A Guest Blog by Jane Strong
Part 4: Enneagram Body Center Style Nine
This story is about a NINE named Rob, who loved his new black quarter horse more than anyone I know. His equine companion named Orient loved him, too. He came running from the pasture when Rob whistled and didn’t hesitate to join him of his own free will when he walked to the barn. The problem was, Rob could hardly keep this gentle giant from walking right over him. Most horses have no idea how big they are or how small we are in comparison. They still think they’re still 40-pound quadrupeds who have to watch out for low-flying pterodactyls on the hunt. We have to teach them to respect our boundaries as much as we have to respect theirs when they’re eating, or when we approach them for affection, or ask them to engage with us.
So while Rob was happy to spend time with Orient, it was clear to me that he couldn’t raise or focus the energy in his body center enough to get this horse to keep out of his way. When I asked him how he’d describe the issue, he said, “Well, I like him so much. I hate to push him away and make him disconnect from me.” I asked him if he felt that asking for distance and respect was unkind and he said, “Yes, I guess I do.”
Obviously, Rob shared the same problem that many NINES have. Creating space for themselves implies disconnecting, and this feels like conflict. As we know, NINES can also believe that if they take a stand, it may cost the relationship. And, as the rest of us know, that’s EXACTLY what we need them to do in order for us to know and respect them as individuals.
So, the first thing I showed Rob was a bunch of other horses in the field. They pushed and shoved, kicked up their heels and sometimes nipped at their pasture mates to gain control over their space and let each other “know” who they were. No hard feelings, just space. When I asked Rob what he saw, he told me he was amazed at how rough they could be and still come back for more. “Interesting,” he said. “I’m really surprised they’re so resilient.”
So, we went into the round pen, and I asked Rob to focus his attention on the place about two inches below his belt and two inches in, the center of the body center. Then, I suggested that he feel his feet and visualize a laser beam coming out of that place. I told him he needed to put all of his energy there and direct it out toward Orient’s hind end. I told him he could scuff the ground or use his arms to emphasize this gesture.
Rob looked perplexed and somewhat concerned about this request, as this kind of energy was both unfamiliar and not easy to access. He didn’t like the idea of taking a threatening stance toward this horse he liked so much. On top of that, he said it was exhausting for him to focus his energy as I had requested, but he tried. It was clear to me that Orient wasn’t “buying” Rob’s first attempt, because he just stood right next to Rob looking for a peppermint in his pocket.
“OK. Step away from Orient, using this rope as an extension of your arm as you direct all of the energy from that point in your body toward his hind end. Just toss the rope out onto the ground. It won’t hurt him.” It was hard for Rob to accept the concept of minimum essential pressure. We start slow and keep ‘upping the ante’ if we don’t get what we want. It took a lot reassurance from me to convey that boundaries are not enemy lines and that both should take a request from Rob to Orient seriously.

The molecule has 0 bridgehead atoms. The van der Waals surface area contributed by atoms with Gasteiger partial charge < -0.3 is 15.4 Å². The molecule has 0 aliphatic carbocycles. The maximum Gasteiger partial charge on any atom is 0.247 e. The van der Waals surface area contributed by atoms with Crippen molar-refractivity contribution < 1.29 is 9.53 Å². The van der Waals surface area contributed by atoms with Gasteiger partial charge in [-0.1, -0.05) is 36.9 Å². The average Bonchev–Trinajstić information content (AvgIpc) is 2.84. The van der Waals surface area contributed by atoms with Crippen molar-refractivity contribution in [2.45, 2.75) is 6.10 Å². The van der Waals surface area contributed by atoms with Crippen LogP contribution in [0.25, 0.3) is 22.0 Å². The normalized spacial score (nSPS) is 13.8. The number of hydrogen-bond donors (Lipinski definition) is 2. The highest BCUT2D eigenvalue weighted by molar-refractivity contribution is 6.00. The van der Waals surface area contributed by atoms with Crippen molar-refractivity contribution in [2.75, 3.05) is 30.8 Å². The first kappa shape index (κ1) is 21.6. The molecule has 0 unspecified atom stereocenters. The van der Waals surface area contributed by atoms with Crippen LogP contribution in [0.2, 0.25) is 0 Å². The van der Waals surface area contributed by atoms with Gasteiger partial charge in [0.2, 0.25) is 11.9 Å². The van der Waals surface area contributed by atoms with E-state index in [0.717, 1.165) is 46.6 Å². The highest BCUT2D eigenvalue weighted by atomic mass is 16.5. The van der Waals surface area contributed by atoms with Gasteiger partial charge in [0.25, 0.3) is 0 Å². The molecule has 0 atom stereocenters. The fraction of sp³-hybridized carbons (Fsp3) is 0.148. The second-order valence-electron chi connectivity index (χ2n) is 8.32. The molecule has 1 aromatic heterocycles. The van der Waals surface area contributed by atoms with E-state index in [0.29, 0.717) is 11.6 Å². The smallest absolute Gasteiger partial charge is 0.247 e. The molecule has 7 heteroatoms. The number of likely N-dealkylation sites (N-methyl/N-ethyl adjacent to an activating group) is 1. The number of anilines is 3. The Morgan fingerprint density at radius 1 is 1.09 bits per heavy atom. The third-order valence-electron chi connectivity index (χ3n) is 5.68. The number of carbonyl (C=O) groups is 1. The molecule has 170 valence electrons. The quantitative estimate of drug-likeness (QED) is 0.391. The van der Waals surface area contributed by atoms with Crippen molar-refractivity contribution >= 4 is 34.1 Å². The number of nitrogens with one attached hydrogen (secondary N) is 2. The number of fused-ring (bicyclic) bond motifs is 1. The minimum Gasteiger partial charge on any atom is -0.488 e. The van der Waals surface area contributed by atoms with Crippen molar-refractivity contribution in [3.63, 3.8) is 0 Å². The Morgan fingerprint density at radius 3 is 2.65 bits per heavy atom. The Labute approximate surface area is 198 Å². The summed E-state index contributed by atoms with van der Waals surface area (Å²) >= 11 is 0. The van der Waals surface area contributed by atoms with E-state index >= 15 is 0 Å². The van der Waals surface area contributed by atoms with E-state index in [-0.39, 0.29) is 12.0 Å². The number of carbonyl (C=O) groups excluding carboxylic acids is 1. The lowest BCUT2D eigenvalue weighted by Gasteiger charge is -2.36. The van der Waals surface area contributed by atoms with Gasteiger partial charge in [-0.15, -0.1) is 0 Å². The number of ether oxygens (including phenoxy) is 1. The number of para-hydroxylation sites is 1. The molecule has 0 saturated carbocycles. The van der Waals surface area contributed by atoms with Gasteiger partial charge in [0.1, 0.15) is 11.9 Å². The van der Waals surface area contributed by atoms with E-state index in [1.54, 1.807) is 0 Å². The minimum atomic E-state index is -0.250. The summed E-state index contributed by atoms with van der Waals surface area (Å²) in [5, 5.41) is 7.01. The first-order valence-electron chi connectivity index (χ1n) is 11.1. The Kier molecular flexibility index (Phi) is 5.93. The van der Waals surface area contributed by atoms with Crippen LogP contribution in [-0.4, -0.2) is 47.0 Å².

This time, Rob had clearly made an effort to focus his energy and used the rope for emphasis. He was a bit awkward, but Orient got the point and moved away toward the perimeter of the pen. I asked Rob to keep his energy up and to kick up some dirt with the toe of his boot. He did, and Orient moved faster. Clearly, Rob himself was getting a kick out of this newfound connection to clarity in his body. I told him that he didn’t have to lose his connection to his heart. He smiled and kept on pushing Orient forward with his laser beam, grounded energy. He then dropped the rope and continued to “push” with his body. Orient slowed down for a moment, and then felt the pressure from Rob himself to keep going. Rob kept up his “experiment” and played with the volume and direction of his energy as he watched the impact on his horse.
Then, the moment Rob softened the focus and intensity of his energy, Orient slowed down. As he continued to do this, the horse came to a walk and looked toward the center, and lowered his head. “See Rob? He’s not angry with you at all…just asking if he can stop working now. When you’re ready for that, lower your eyes and let him come to you.” Orient came to the center and stood right next to Rob as soon as he was ‘invited.’ “He ‘s not angry and isn’t all over me either,” Rob said. “This is what respect looks like,” I replied.
When we did some work with the Enneagram, Rob began to understand why as a NINE, he had trouble setting boundaries and making his wishes known. He experienced first hand how to stay CONNECTED to another WHILE standing up for what he wanted. Over time, he also came to learn that both Orient AND the significant others in his life, were more respectful and attracted to him when they knew where he stood. Bravo, Rob!
This is the last of four blogs on The Equine Enneagram by Jane Strong.
An Enneagram teacher, business consultant, coach, and Senior Member of the Enneagram in Business Network, Jane is the pioneer in the field of the “Equine Enneagram.” An Equine Learning Instructor since the early 2000s, Jane combines her Enneagram expertise and her work with horses to accelerate her client’s growth, transformation, presence, and leadership skills. Jane can be reached at firstname.lastname@example.org.